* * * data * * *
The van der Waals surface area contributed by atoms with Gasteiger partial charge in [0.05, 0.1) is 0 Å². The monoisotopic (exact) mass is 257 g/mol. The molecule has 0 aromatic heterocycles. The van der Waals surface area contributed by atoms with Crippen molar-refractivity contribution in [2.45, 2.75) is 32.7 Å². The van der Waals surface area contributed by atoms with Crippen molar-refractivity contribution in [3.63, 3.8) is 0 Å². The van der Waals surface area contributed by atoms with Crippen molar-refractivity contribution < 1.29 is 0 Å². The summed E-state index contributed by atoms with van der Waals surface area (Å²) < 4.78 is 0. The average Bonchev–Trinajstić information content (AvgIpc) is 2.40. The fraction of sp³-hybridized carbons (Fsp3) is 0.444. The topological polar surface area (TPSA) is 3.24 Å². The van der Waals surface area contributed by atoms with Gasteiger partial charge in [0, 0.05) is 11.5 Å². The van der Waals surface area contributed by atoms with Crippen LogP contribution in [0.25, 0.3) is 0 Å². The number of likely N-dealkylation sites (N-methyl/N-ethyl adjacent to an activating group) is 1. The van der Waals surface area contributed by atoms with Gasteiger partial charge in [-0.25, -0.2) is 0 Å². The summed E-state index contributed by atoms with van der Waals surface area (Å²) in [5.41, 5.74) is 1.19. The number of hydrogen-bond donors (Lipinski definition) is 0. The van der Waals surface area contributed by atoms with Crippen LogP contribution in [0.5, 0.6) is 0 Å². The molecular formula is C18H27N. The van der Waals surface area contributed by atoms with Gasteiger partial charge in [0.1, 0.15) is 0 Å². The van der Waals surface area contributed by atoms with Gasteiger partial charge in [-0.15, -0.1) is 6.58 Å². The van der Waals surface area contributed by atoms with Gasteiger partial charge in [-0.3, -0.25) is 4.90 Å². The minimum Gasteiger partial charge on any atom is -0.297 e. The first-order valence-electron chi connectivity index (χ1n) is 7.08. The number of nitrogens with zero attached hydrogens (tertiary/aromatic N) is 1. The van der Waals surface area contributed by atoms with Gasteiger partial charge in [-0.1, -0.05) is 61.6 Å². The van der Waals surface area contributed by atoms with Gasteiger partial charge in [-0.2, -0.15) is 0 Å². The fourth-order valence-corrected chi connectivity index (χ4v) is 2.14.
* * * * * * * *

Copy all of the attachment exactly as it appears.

The van der Waals surface area contributed by atoms with Gasteiger partial charge in [0.05, 0.1) is 0 Å². The monoisotopic (exact) mass is 257 g/mol. The molecule has 0 aromatic heterocycles. The van der Waals surface area contributed by atoms with Crippen molar-refractivity contribution in [2.45, 2.75) is 32.7 Å². The van der Waals surface area contributed by atoms with Crippen molar-refractivity contribution in [3.63, 3.8) is 0 Å². The van der Waals surface area contributed by atoms with Crippen molar-refractivity contribution < 1.29 is 0 Å². The summed E-state index contributed by atoms with van der Waals surface area (Å²) < 4.78 is 0. The average Bonchev–Trinajstić information content (AvgIpc) is 2.40. The fraction of sp³-hybridized carbons (Fsp3) is 0.444. The topological polar surface area (TPSA) is 3.24 Å². The van der Waals surface area contributed by atoms with Gasteiger partial charge in [0, 0.05) is 11.5 Å². The van der Waals surface area contributed by atoms with Crippen LogP contribution in [0.25, 0.3) is 0 Å². The number of likely N-dealkylation sites (N-methyl/N-ethyl adjacent to an activating group) is 1. The van der Waals surface area contributed by atoms with Gasteiger partial charge in [-0.25, -0.2) is 0 Å². The summed E-state index contributed by atoms with van der Waals surface area (Å²) in [5.41, 5.74) is 1.19. The number of hydrogen-bond donors (Lipinski definition) is 0. The van der Waals surface area contributed by atoms with Crippen LogP contribution in [0.5, 0.6) is 0 Å². The molecular formula is C18H27N. The van der Waals surface area contributed by atoms with Gasteiger partial charge in [0.1, 0.15) is 0 Å². The van der Waals surface area contributed by atoms with Gasteiger partial charge in [-0.15, -0.1) is 6.58 Å². The van der Waals surface area contributed by atoms with Gasteiger partial charge in [-0.3, -0.25) is 4.90 Å². The minimum Gasteiger partial charge on any atom is -0.297 e. The first-order valence-electron chi connectivity index (χ1n) is 7.08. The number of nitrogens with zero attached hydrogens (tertiary/aromatic N) is 1. The van der Waals surface area contributed by atoms with Gasteiger partial charge in [-0.1, -0.05) is 61.6 Å². The van der Waals surface area contributed by atoms with Gasteiger partial charge in [-0.2, -0.15) is 0 Å². The fourth-order valence-corrected chi connectivity index (χ4v) is 2.14.